LONDON — One of the British Museum’s much-disputed Parthenon Marbles was unveiled Dec. 5 after being sent in secret to Russia — a surprise move that outraged Greece, which has long demanded the return of the artifacts.
The loan of the piece, an elegant depiction of the Greek river god Ilissos, was the first time in two centuries that any of the contested sculptures has left Britain — and raised questions of timing amid growing tension between Russia and the West over Ukraine and other disputes.
Greece reacted with fury.
“Greeks identify with our history and culture! Which cannot be sliced up, loaned or given away!” Greek Prime Minister Antonis Samaras fumed in a sharply worded statement punctuated with exclamation points. He described the British Museum’s move as a provocation.
The museum announced the loan only after the sculpture — a headless Ilissos reclining amid exquisitely carved drapery evoking river water — had been spirited to Russia’s Hermitage Museum in St. Petersburg.
It will be on display Dec. 6 through Jan. 18 as part of a major exhibition to celebrate the 250th anniversary of the museum, Russia’s most renowned.
The sculptures are at the heart of one of the world’s most famous cultural heritage disputes. The marbles graced the Parthenon temple on the Acropolis for more than 2,000 years, until they were removed at the beginning of the 19th century by Scottish nobleman Thomas Bruce, the 7th Earl of Elgin, when it was fashionable for the aristocracy to collect ancient art.
Greece contends they were looted illegally while the country was under Turkish occupation. The British Museum has long rejected their return, arguing that the pieces, sometimes known as the Elgin Marbles, can be seen in London by a global audience, free of charge.
In announcing the loan, the museum’s trustees described the sculpture as a “stone ambassador of the Greek golden age,” whose loan should continue despite the tensions between Britain and Russia.
“It is precisely because relations between the countries are difficult that this kind of loan is so important,” British Museum Director Neil MacGregor told the BBC. “As we know, relations between Britain and Russia have been bumpy over the last couple of years. But the Hermitage has lent very generously.”
MacGregor added that he hoped the Greek government would be “delighted.”
“I hope that they’ll be very pleased that a huge new public can engage with the great achievements of ancient Greece. People who will never be able to come to Athens or to London will now here in Russia understand something of the great achievements of Greek civilization.”
The trip to the Hermitage marks the first time any of the sculptures have left the museum since being presented to its trustees by Parliament in 1816, with the exception of their evacuation for safekeeping in wartime.
The British Museum has said it will consider any request for any part of the collection to be borrowed with the precondition “that the borrowing institution can guarantee its safe return” — a condition Greece is unlikely to agree to.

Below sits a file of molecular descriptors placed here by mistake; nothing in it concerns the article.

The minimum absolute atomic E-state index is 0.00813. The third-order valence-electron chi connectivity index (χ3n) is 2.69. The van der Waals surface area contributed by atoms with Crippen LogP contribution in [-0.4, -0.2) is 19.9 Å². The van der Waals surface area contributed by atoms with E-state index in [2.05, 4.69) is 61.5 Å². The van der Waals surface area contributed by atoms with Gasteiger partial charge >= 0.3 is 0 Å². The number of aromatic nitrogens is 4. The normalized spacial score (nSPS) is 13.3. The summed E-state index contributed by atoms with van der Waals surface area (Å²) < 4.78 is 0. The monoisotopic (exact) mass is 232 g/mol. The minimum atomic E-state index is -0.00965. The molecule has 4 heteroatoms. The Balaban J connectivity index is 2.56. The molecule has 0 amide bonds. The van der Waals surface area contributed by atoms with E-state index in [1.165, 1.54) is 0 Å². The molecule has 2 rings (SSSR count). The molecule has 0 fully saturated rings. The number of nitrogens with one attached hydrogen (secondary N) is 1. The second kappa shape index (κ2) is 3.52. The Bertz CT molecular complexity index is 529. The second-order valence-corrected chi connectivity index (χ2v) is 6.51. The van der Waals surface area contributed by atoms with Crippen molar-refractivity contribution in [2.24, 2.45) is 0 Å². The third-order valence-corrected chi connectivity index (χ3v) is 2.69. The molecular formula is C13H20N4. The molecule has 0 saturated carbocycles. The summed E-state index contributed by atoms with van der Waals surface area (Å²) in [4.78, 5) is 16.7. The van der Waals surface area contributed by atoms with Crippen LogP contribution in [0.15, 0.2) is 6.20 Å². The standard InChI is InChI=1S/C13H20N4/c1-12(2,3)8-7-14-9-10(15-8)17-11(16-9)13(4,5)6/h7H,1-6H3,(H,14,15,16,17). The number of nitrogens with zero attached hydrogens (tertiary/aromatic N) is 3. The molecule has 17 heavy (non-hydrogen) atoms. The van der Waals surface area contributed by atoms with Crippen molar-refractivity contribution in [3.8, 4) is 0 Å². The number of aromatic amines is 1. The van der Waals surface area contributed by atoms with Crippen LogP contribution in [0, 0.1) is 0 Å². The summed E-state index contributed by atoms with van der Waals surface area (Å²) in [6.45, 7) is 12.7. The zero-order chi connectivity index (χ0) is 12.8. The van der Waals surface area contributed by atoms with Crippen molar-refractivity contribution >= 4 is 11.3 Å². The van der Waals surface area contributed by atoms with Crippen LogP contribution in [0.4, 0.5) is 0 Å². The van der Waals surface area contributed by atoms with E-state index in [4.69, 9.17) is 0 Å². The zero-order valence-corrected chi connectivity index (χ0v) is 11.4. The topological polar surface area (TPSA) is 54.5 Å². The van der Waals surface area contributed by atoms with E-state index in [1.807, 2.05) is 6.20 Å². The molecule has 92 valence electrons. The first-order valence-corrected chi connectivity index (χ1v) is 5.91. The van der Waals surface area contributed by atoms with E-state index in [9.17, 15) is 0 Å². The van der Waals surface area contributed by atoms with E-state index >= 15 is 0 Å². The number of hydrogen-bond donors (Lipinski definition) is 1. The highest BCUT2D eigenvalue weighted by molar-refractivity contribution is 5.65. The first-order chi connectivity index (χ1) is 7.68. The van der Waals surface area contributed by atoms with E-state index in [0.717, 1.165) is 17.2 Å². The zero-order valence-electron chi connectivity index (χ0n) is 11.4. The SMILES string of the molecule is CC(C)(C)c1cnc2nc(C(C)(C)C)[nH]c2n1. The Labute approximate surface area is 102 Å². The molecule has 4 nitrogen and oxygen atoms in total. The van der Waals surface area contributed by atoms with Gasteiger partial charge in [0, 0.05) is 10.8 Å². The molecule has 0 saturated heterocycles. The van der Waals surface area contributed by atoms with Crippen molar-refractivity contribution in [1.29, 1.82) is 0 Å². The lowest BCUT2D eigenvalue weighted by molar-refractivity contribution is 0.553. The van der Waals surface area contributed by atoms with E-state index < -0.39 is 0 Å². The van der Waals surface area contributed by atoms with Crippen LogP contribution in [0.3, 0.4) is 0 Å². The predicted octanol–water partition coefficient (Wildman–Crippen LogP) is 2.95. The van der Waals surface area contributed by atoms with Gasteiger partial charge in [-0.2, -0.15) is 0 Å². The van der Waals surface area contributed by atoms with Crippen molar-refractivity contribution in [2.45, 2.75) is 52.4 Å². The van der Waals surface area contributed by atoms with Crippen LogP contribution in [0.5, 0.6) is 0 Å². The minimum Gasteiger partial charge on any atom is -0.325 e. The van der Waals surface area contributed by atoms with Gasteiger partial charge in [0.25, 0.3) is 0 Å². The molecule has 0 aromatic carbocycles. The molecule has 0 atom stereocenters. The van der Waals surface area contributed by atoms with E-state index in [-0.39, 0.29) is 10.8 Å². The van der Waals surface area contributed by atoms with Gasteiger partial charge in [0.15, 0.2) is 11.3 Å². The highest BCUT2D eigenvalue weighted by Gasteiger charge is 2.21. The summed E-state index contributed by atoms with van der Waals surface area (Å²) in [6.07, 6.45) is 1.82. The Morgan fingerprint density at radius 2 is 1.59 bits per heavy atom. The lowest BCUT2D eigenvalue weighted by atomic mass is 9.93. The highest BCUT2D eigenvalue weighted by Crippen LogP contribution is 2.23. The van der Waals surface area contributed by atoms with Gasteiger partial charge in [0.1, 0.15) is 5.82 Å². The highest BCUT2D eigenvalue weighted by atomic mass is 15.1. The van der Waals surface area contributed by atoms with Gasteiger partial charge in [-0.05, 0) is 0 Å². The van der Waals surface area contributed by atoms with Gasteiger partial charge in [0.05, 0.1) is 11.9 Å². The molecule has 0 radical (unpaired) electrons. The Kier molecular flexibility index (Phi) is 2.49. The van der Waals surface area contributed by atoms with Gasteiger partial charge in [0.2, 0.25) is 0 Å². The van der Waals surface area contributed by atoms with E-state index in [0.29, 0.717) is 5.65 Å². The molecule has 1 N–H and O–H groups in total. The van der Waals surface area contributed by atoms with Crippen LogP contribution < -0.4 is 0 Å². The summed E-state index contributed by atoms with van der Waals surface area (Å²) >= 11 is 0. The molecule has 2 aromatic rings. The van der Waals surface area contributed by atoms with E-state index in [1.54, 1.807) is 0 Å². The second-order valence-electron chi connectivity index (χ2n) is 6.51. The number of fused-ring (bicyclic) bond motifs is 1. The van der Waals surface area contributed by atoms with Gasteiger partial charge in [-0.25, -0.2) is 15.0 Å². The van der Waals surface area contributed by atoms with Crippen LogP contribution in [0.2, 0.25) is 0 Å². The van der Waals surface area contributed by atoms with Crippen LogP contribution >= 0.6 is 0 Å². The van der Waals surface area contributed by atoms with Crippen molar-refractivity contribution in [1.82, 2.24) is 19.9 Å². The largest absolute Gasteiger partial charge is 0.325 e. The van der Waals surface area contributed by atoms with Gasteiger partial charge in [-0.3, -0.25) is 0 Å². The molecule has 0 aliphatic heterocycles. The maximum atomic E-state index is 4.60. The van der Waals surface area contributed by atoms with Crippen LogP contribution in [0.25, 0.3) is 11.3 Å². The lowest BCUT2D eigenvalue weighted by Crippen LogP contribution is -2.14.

Efforts to return the works were recently given a fresh boost by lawyer Amal Clooney, wife of actor George Clooney, who stepped in to back the Greek cause.
Britain’s government played no role in the loan to the Hermitage — the British Museum is independent of the government, a view it has often repeated as Greecesought to have the marbles returned.
The loan highlights a dilemma for Western museums that have substantial holdings of ancient art, which are often at the heart of their collections.
Returning such pieces would encourage other countries to seek the return of their treasures, said Beatrice Heuser, Professor of International Relations at the University of Reading. “It would start a merry-go-round,” she said. “Everybody else would start claiming things as well.”
Departure of the marble to Russia also represents a calculated risk for the British Museum, said Keir Giles, a Russia expert and Associate Fellow at the Chatham House think tank.
Russian President Vladimir Putin may step in and return the sculpture to Greece, should it meet his political goals at the time, Giles said.
“The Hermitage, just like the British Museum, will set itself out as independent entity,” Giles said. “However in Russia, they may be given an offer they can’t refuse.”
The British Museum trustees underscored the connections to a cultural heritage shared by both museums, and the possibility the work could become the centerpiece of cultural diplomacy, despite tensions over Moscow’s annexation of Ukraine’s Crimean peninsula and support for pro-Russian separatists in the eastern part of that country.
While relations between the two nations may be frosty, the warmth between the leaders of the two museums was clear in St. Petersburg on Dec. 5.
After a cheerful welcome, MacGregor and Mikhail Piotrovsky, Director of the Hermitage, together cut a ribbon to the round hall called the Roman Yard, where the sculpture was placed on a pedestal.
“This display is the highest gesture of trust between the museums,” Piotrovsky said. “It is a symbol of friendship, trust and the significance of cultural ties.”
“No political situation should interfere in building bridges between cultures.”
By Danica Kirka. Elena Becatoros in Athens and Irina Titova in St. Petersburg, Russia, contributed to this report
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